As capital continues to flow into the ESG (Environmental, Social, and Governance) space, the number of projects and companies that align their core mission to the UN Sustainable Development Goals will inevitably increase. Whereas an ethical investor may have chosen to exclude the energy sector in the past, the growth in renewable energy funds over the last decade (including offshore and onshore wind farms, solar farms, energy storage facilities, bioenergy plants, etc.) provides a viable alternative in terms of exposure to energy prices.

Other popular options include thematic funds, which may focus on a particular sustainable goal, including: the development of goods and services to improve health; access to education; clean water; recycling solutions; sustainable cultivation of woodlands to meet the demands of building materials; gender equality; nutrition; and mental wellbeing.

There are sustainable investment options available across all asset classes – shares, bonds, and alternatives – and fund managers can also determine the level of risk by considering companies at different stages of the technology adoption lifecycle. For example, a high-risk fund may select companies that are pioneers in their sector, proposing innovative technologies to resolve environmental challenges; whereas funds with a more conservative mandate may invest in established market leaders that demonstrate high sustainability standards.

Another way to mitigate risk is what we call a ‘pick-and-shovel play’: this is essentially an indirect way to gain exposure to a hot sector, without having to endure the market risks for the final product. The name of this strategy comes from the 19th century Gold Rush, when an investor would have taken less risk investing in picks and shovel providers rather than mining for gold.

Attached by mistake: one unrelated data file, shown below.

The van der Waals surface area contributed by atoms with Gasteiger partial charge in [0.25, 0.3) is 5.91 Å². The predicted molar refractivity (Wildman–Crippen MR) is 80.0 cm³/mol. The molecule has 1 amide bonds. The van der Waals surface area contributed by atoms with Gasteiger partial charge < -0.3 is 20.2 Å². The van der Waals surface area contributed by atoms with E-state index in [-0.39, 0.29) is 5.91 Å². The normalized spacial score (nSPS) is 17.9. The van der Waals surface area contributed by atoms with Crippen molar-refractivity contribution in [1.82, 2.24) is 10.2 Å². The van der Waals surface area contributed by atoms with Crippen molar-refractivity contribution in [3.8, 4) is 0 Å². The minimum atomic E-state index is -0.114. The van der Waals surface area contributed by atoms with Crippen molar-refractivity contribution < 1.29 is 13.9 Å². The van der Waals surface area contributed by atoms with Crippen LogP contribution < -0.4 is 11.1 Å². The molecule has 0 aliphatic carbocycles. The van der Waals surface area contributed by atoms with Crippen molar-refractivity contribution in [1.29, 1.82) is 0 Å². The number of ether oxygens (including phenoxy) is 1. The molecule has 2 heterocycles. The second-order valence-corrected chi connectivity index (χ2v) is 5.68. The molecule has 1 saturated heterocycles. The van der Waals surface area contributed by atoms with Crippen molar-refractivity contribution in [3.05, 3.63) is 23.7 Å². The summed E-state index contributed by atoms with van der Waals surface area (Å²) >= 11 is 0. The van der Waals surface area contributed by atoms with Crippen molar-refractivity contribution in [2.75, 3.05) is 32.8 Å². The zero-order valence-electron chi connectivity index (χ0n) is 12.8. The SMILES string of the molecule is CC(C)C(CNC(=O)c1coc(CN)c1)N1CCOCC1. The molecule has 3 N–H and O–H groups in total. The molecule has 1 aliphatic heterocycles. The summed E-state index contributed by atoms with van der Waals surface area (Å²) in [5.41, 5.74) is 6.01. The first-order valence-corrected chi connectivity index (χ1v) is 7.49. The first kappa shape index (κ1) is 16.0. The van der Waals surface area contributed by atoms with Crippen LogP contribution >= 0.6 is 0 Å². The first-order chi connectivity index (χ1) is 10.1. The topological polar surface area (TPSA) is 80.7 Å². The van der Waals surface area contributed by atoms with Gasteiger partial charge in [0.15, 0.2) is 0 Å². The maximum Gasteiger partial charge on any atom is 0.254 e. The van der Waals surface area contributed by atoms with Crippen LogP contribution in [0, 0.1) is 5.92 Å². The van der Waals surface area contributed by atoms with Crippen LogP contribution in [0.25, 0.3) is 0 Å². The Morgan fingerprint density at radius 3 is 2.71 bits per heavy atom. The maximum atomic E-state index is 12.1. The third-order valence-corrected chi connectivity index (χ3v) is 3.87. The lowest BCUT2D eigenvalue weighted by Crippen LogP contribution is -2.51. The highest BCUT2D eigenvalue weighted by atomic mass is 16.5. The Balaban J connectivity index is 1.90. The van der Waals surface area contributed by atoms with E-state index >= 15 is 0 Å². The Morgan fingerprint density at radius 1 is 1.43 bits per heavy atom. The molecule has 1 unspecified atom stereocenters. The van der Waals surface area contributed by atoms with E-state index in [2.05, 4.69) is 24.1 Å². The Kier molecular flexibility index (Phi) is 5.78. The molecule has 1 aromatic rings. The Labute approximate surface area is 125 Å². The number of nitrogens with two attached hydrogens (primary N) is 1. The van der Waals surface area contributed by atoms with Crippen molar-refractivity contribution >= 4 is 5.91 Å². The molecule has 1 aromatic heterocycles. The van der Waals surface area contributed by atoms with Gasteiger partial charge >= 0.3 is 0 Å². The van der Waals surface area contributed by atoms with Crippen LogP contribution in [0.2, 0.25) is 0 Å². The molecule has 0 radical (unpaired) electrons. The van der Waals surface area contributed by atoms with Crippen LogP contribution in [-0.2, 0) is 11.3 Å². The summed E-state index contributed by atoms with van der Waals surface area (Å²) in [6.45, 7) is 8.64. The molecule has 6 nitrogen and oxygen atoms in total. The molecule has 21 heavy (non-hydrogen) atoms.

At present, there are emerging sectors such as electric vehicles, batteries, space, fuel cells, and genomics, which may have to wait years to become profitable. However, these sectors require the services and technologies of other companies (known as ‘enablers’) that can generate more consistent revenues (and may be considered by our fund managers as a safer alternative to participate in the growth of these emerging industries).

The growing sustainable investment universe provides the potential for strong long term investment growth.  Due to its nascent and often complex nature, understanding where to invest is critical for success, both at a fund level and company level. This is the main reason why we use active funds for Ethical Plans, seeking out managers with long histories of selecting companies that outperform both in terms of sustainability and financial performance.

The still-emerging nature of this type of investing makes it a bit more susceptible to more drastic ups and downs, but we remain confident that, over the long-term, investors will be rewarded handsomely by the transition to a more sustainable economy.

Wealthify does not provide financial advice. Please seek financial advice if you are unsure about investing.

Capital at risk. Please remember the value of your investments can go down as well as up, and you could get back less than invested.